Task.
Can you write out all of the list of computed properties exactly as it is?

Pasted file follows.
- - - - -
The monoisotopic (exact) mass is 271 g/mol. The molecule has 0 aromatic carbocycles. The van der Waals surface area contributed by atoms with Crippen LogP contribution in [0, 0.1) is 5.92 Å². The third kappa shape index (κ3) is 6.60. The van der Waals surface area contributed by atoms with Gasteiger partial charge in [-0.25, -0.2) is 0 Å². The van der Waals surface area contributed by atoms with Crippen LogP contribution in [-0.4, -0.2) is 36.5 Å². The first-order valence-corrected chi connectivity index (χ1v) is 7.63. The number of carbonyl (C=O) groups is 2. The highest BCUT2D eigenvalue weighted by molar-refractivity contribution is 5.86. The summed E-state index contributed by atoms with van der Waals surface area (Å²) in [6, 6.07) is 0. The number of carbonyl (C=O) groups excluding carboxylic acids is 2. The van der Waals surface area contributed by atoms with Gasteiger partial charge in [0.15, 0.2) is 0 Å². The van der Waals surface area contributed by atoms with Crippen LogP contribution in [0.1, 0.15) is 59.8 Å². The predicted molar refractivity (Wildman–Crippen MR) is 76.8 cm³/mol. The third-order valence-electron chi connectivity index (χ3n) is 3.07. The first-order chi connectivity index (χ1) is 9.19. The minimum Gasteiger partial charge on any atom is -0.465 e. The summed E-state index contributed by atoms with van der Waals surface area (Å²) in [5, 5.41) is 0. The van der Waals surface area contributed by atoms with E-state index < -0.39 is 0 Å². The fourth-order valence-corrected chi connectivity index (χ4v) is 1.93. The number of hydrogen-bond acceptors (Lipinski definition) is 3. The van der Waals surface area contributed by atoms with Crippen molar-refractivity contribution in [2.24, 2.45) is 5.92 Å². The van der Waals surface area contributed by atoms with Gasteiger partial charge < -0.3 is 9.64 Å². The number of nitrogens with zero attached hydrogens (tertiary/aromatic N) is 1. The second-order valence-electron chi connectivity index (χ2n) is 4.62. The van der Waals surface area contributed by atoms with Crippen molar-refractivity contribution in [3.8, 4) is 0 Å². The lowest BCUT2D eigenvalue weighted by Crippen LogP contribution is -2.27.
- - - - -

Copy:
The monoisotopic (exact) mass is 271 g/mol. The molecule has 0 aromatic carbocycles. The van der Waals surface area contributed by atoms with Crippen LogP contribution in [0, 0.1) is 5.92 Å². The third kappa shape index (κ3) is 6.60. The van der Waals surface area contributed by atoms with Gasteiger partial charge in [-0.25, -0.2) is 0 Å². The van der Waals surface area contributed by atoms with Crippen LogP contribution in [-0.4, -0.2) is 36.5 Å². The first-order valence-corrected chi connectivity index (χ1v) is 7.63. The number of carbonyl (C=O) groups is 2. The highest BCUT2D eigenvalue weighted by molar-refractivity contribution is 5.86. The summed E-state index contributed by atoms with van der Waals surface area (Å²) in [6, 6.07) is 0. The number of carbonyl (C=O) groups excluding carboxylic acids is 2. The van der Waals surface area contributed by atoms with Gasteiger partial charge in [0.15, 0.2) is 0 Å². The van der Waals surface area contributed by atoms with Crippen LogP contribution in [0.1, 0.15) is 59.8 Å². The predicted molar refractivity (Wildman–Crippen MR) is 76.8 cm³/mol. The third-order valence-electron chi connectivity index (χ3n) is 3.07. The first-order chi connectivity index (χ1) is 9.19. The minimum Gasteiger partial charge on any atom is -0.465 e. The summed E-state index contributed by atoms with van der Waals surface area (Å²) in [5, 5.41) is 0. The van der Waals surface area contributed by atoms with E-state index < -0.39 is 0 Å². The fourth-order valence-corrected chi connectivity index (χ4v) is 1.93. The number of hydrogen-bond acceptors (Lipinski definition) is 3. The van der Waals surface area contributed by atoms with Crippen molar-refractivity contribution in [2.24, 2.45) is 5.92 Å². The van der Waals surface area contributed by atoms with Gasteiger partial charge < -0.3 is 9.64 Å². The number of nitrogens with zero attached hydrogens (tertiary/aromatic N) is 1. The second-order valence-electron chi connectivity index (χ2n) is 4.62. The van der Waals surface area contributed by atoms with Crippen molar-refractivity contribution in [3.8, 4) is 0 Å². The lowest BCUT2D eigenvalue weighted by Crippen LogP contribution is -2.27.